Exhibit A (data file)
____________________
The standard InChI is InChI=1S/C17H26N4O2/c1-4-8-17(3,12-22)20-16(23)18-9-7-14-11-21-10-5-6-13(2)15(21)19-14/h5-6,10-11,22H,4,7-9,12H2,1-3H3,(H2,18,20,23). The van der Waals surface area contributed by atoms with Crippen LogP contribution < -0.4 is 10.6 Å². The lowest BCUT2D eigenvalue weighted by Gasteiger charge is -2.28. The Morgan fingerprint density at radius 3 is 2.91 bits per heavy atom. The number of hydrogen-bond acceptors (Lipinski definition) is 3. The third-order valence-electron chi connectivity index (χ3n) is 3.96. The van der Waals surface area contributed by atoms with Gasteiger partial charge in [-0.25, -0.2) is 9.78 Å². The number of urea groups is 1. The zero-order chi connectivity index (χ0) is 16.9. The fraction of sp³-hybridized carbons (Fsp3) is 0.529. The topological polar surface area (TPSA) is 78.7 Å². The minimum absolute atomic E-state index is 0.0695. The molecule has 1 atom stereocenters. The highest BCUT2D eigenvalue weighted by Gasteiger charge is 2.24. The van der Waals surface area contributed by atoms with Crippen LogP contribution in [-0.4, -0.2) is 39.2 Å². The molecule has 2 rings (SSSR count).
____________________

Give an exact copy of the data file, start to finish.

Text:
The standard InChI is InChI=1S/C17H26N4O2/c1-4-8-17(3,12-22)20-16(23)18-9-7-14-11-21-10-5-6-13(2)15(21)19-14/h5-6,10-11,22H,4,7-9,12H2,1-3H3,(H2,18,20,23). The van der Waals surface area contributed by atoms with Crippen LogP contribution < -0.4 is 10.6 Å². The lowest BCUT2D eigenvalue weighted by Gasteiger charge is -2.28. The Morgan fingerprint density at radius 3 is 2.91 bits per heavy atom. The number of hydrogen-bond acceptors (Lipinski definition) is 3. The third-order valence-electron chi connectivity index (χ3n) is 3.96. The van der Waals surface area contributed by atoms with Gasteiger partial charge in [-0.25, -0.2) is 9.78 Å². The number of urea groups is 1. The zero-order chi connectivity index (χ0) is 16.9. The fraction of sp³-hybridized carbons (Fsp3) is 0.529. The topological polar surface area (TPSA) is 78.7 Å². The minimum absolute atomic E-state index is 0.0695. The molecule has 1 atom stereocenters. The highest BCUT2D eigenvalue weighted by Gasteiger charge is 2.24. The van der Waals surface area contributed by atoms with Crippen LogP contribution in [-0.4, -0.2) is 39.2 Å². The molecule has 2 rings (SSSR count).